Is marriage a dying institution in South Africa?: exploring changes in marriage in the context of ilobolo payments

SOURCE: Agenda: Empowering Women for Gender Equity
PUBLICATION YEAR: 2011
TITLE AUTHOR(S): D.Posel, S.Rudwick, D.Casale
KEYWORDS: AFRICAN PEOPLE, CULTURAL RIGHTS, MARRIAGE
DEPARTMENT: Democracy, Governance and Service Delivery (DGSD)
Print: HSRC Library: shelf number 9953

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Abstract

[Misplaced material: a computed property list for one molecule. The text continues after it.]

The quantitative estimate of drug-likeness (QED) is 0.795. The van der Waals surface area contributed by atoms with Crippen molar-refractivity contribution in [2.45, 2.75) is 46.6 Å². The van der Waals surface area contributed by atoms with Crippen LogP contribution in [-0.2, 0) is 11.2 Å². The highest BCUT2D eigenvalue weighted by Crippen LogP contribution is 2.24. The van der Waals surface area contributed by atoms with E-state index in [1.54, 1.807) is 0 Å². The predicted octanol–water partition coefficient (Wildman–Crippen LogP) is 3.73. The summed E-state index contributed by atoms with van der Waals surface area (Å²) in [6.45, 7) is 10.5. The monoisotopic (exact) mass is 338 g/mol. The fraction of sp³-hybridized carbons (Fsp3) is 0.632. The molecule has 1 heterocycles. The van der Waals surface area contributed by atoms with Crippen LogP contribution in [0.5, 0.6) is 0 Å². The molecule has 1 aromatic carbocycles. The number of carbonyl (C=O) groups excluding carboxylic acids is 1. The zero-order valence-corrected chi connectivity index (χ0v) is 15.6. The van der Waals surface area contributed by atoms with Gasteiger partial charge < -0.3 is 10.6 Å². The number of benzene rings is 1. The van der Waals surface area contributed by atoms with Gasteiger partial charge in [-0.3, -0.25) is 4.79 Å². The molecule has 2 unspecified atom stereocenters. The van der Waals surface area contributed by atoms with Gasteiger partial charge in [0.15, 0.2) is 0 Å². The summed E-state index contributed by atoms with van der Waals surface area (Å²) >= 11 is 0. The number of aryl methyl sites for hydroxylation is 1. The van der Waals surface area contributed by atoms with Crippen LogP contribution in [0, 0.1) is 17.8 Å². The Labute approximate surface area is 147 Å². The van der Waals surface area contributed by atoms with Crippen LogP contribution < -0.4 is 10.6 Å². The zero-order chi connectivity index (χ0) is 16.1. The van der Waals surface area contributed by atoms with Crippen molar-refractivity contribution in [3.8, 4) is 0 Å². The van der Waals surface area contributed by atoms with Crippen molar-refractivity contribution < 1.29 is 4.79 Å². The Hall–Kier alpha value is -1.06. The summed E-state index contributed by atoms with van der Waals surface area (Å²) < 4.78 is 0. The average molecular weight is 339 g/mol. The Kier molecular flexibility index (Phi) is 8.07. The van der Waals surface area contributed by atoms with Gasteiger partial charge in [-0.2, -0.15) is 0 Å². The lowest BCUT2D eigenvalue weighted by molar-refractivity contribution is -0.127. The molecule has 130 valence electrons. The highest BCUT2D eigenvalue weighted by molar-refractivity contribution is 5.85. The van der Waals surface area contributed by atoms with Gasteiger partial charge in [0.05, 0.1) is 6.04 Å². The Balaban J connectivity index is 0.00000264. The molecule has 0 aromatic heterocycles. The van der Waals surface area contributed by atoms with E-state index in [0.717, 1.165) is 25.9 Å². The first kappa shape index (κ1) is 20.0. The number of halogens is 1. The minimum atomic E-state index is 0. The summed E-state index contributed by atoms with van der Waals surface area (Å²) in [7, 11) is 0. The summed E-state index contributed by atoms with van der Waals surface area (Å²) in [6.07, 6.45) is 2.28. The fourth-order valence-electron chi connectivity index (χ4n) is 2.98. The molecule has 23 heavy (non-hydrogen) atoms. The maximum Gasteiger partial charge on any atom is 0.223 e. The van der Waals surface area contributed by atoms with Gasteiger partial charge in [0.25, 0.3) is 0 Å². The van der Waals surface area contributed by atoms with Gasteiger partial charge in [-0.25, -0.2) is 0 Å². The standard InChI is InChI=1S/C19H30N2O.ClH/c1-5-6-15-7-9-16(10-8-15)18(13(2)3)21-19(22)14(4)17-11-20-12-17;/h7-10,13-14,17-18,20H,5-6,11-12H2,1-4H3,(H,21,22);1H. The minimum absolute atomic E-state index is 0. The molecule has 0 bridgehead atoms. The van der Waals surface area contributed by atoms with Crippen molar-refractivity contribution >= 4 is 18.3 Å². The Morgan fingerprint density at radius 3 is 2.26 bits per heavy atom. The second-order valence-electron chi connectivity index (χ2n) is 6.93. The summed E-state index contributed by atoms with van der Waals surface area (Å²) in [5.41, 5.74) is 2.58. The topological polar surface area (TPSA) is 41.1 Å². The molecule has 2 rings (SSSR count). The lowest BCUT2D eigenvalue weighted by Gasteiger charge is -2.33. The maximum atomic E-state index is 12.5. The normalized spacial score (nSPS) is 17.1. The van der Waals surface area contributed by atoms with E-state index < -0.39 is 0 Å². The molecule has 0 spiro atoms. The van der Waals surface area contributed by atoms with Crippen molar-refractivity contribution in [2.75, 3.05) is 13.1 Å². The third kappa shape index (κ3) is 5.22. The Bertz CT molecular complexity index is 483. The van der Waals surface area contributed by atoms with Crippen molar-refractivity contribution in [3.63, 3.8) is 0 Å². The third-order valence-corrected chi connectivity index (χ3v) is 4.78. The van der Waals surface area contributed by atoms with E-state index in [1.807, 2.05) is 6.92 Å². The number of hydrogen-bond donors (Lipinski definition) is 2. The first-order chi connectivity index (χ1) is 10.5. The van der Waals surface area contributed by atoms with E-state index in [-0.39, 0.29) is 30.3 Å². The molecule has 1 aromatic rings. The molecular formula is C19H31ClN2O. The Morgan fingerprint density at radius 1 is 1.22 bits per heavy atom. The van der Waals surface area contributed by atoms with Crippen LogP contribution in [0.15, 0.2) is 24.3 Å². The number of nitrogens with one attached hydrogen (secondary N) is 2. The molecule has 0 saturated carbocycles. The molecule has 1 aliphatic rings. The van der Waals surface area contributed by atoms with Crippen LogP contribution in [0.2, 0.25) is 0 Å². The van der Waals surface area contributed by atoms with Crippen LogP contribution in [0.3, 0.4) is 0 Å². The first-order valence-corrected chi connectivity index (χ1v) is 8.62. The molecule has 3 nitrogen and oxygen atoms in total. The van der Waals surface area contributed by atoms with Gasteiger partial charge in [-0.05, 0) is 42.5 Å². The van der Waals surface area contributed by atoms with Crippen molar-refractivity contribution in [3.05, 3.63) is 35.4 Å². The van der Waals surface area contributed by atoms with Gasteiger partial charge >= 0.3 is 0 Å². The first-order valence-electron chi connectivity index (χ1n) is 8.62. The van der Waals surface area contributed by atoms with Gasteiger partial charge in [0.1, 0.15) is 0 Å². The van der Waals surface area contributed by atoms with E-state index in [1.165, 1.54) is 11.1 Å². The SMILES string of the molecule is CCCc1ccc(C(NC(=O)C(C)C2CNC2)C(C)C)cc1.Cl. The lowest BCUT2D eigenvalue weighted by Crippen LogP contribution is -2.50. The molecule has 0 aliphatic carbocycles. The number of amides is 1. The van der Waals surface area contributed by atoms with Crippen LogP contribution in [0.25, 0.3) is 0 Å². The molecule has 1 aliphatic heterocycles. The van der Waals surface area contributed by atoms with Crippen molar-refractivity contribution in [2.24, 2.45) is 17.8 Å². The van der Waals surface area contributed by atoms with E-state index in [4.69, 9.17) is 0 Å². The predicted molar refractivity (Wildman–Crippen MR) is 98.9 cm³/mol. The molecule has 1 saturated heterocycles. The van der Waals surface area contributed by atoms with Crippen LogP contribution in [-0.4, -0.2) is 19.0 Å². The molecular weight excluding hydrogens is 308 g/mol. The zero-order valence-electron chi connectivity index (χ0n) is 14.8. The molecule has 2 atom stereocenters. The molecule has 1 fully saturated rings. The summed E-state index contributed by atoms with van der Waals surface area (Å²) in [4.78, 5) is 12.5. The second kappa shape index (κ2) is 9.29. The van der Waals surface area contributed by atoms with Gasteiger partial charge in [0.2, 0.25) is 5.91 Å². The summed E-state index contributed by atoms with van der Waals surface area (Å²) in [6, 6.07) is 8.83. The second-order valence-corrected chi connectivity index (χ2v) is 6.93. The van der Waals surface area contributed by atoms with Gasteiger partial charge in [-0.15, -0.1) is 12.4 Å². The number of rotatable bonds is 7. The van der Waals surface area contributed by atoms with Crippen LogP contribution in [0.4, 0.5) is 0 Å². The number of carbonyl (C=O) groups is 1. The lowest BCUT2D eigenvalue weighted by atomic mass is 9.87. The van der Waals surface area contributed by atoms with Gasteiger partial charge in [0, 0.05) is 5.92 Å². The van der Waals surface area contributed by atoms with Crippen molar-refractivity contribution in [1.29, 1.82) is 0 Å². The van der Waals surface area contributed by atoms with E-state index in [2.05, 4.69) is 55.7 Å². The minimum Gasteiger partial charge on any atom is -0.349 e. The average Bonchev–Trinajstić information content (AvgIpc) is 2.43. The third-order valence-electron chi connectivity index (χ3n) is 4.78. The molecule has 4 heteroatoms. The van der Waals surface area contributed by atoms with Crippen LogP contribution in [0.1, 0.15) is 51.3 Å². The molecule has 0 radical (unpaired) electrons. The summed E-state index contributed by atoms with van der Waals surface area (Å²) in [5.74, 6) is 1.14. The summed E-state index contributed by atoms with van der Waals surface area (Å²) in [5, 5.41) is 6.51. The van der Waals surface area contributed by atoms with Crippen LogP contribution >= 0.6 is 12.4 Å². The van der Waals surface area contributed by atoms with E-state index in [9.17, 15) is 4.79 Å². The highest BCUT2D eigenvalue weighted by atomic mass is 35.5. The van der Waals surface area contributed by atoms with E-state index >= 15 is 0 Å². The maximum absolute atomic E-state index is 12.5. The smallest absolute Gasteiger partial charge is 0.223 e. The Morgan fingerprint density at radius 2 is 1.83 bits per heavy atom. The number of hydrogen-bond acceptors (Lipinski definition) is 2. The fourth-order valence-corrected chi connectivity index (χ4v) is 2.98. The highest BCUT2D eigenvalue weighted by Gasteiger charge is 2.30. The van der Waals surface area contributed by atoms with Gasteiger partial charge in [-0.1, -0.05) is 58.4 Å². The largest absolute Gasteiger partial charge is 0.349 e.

This article describes racial differences in marriage rates in post-apartheid South Africa and considers one possible reason for these differences related to the traditional practice of ilobolo among African families. We use nationally representative micro data to document very low and declining marriage rates among young Africans, large differences in marriage rates between Africans and whites, as well as rising rates of cohabitation, particularly among young African women and men. We then review the payment of bride wealth in this context, drawing on the historical literature as well as on popular media resources and quantitative data collected in the South African Social Attitudes Survey of 2005, to explore attitudes towards ilobolo as practised in contemporary African society.